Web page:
Who is this Jewish neighbor of mine?

European Day of Jewish Culture, an annual event organized by the Quincentennial Foundation Museum of Turkish Jews in Turkey, was held last Sunday.
Who is this Jewish neighbor of mine?

“European Day of Jewish Culture” organized by nearly 30 European countries including Turkey on November 27th to promote cultural and historical heritage of Jews was held in Istanbul with a rich and entertaining program. The event with the theme “Who is this Jewish neighbor of mine?” was organized by Quincentennial Foundation at the Quincentennial Foundation Museum of Turkish Jews. Almost 600 people visited the event venues Neve Shalom Synagogue and the Museum, all day. The guests had the chance to get to know the Turkish Jewish community who’s been living in Turkey for many centuries. The programme included presentations, discussion sessions, exhibitions, concerts, degustation and film screenings about Turkish Jews’ traditions, songs, cuisine and fading languages (Ladino spoken by Sephardic Jews and Yiddish spoken by Ashkenazi Jews). 

Mario Levi, one of the most recognized writers of Turkish Literature who is in love with the city of Istanbul, talked with his readers about his recent book, “I Baked You Sponge Cake” and discussed the Judeo-Espagnol language Ladino. He also signed his books for his readers. Levi also tested his knowledge of Judeo-Espagnol (ladino) language during his speech by using some fun words in Ladino. 

Rita Ender’s documentary “Las Ultimas Palavras- The Last Words” was screened during the event. Ender is a writer and director who is a lawyer. The documentary written by Ender and shot by Yorgos Demir is revolving around 19 Turkish Jews between the ages 25-35. They are asked which words they know in Judeo- Espagnol while discussing how a language is slowly dying even when there are still songs in Judeo Espagnol hummed by every generation including the latest. After the screening, Ender answered viewers’ questions and explained how the documentary came to life. She also discussed the importance of this language for both her life and the community’s. 

At “Fading Humor along with our Fading Languages” discussion session, Anna Eskinazi gave brief information about the history of Turkish Jews. Highlighting the impact of immigration on the native languages, Eskinazi explained the different reasons why language evolves in time. Eskinazi also mentioned the Alliance Schools (French Schools) and gave information about Judeo- Espagnol and Yiddish languages.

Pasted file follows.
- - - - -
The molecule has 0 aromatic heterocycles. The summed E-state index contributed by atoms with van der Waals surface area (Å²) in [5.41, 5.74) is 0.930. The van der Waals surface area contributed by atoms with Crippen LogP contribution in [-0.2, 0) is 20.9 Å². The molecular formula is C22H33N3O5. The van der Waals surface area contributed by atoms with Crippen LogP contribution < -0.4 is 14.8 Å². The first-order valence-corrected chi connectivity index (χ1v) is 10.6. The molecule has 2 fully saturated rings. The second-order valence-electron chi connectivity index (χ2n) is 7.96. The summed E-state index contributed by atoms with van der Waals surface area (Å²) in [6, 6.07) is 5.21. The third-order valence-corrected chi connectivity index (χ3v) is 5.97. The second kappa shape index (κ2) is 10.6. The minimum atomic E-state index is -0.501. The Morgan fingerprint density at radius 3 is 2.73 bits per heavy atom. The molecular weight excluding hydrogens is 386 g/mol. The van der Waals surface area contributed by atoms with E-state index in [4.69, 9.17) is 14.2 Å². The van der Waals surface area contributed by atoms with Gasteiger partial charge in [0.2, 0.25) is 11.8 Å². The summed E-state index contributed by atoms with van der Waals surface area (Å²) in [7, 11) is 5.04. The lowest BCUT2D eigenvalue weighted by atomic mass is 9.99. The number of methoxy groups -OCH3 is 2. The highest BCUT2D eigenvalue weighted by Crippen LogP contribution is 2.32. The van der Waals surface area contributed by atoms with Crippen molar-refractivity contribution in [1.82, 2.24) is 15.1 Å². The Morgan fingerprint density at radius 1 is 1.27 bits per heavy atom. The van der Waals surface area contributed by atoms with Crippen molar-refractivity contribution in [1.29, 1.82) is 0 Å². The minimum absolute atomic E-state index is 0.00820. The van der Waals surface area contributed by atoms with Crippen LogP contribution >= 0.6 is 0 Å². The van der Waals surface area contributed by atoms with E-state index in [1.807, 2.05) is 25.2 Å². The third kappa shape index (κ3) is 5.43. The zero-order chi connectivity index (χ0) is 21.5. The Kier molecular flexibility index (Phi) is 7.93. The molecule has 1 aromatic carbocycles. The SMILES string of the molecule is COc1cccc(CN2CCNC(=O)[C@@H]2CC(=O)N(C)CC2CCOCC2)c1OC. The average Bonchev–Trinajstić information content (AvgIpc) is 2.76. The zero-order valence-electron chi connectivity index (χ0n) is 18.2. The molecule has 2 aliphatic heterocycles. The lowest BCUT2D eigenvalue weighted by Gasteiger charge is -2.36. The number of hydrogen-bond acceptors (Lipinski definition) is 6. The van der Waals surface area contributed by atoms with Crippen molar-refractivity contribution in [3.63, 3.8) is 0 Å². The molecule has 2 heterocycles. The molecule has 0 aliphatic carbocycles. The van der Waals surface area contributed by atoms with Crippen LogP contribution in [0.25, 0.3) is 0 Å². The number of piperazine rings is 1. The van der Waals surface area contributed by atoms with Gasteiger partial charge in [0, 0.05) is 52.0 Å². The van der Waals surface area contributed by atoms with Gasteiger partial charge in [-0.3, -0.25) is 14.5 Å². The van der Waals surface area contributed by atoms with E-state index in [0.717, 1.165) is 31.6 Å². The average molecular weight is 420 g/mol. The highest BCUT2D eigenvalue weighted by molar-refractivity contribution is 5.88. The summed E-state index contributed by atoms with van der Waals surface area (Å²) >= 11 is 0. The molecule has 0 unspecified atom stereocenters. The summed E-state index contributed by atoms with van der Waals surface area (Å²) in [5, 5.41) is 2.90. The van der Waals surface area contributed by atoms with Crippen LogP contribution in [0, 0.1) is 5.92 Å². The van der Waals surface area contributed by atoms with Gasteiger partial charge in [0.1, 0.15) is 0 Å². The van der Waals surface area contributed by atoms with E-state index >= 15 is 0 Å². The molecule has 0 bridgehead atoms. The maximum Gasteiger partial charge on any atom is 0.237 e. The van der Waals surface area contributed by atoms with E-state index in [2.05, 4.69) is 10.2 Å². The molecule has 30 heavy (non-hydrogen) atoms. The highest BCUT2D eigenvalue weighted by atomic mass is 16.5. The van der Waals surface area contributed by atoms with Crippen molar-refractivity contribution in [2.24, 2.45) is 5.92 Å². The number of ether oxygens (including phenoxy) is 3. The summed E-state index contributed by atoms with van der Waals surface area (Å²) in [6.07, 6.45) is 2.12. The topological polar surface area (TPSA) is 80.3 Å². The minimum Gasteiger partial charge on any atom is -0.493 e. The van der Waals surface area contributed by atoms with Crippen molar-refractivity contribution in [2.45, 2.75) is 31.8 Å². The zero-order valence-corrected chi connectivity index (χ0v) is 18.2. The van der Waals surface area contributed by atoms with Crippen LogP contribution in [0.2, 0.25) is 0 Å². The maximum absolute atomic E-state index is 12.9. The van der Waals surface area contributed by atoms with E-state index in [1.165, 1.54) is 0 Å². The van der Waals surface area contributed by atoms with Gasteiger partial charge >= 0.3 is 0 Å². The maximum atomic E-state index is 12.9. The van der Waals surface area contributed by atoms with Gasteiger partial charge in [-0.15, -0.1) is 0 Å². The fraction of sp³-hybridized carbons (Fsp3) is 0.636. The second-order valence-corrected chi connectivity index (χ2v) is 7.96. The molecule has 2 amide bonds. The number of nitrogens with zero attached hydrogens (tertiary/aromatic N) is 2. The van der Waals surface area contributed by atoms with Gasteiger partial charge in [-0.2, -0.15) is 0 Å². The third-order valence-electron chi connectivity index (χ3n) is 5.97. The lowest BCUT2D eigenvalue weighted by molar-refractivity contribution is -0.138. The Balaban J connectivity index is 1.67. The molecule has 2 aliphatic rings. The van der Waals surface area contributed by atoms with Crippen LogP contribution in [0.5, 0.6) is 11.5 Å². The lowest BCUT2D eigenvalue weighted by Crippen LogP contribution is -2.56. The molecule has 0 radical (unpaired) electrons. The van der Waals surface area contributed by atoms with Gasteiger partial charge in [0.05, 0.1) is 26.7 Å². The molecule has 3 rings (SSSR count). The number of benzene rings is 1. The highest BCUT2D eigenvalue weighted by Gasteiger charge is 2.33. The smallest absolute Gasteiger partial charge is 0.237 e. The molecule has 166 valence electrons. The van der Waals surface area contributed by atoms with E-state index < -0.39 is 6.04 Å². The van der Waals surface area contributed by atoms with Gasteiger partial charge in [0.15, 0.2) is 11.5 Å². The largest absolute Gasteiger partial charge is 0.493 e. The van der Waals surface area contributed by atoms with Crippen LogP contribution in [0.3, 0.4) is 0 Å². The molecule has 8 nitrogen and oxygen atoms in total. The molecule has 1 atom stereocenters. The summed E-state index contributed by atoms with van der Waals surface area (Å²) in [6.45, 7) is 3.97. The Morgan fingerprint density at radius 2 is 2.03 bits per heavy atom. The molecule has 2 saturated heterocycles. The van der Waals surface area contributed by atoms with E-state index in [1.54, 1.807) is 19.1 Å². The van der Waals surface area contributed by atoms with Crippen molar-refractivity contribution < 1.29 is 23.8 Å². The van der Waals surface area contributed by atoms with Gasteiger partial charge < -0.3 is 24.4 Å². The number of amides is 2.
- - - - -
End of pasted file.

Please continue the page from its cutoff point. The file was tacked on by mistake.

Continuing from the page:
Sabi Samarya and Aslihan Parlak’s classical music performance inside Neve Salom Synagogue had a special repertoire consisting of Jewish tunes from past to present. The audience was moved and livened at the same time. 

Throughout the day the exhibition “Jewish Athletes in the History of Turkish Sports” curated by Metin Levi was open for visitors. The exhibition will be open until the end of December. 

Habib Gerez Art House was a popular hangout during the day. Gerez Cafe inside the building was a resting place for the guests where they could taste the exquisite dishes of Sephardic cuisine while enjoying music performed by Janet-Jak Esim. 

The museum and the museum shop selling books, CD’s and various design objects was open all day long.  

One of the highly expected event of European Day of Jewish Culture was once again the symbolic wedding ceremony. The ceremony commenced with wedding songs in Judeo Espagnol sang by Estreyikas D’Estambol band. The band is conducted by Izzet Bana and the soloist was Cenk Rofe. While Esra and Alper Can re-married with this symbolic wedding, the guests captured every moment of this ceremony with their smart phones. During the ceremony, Rabbi Izak Alaluf explained the importance of each section of the ceremony.

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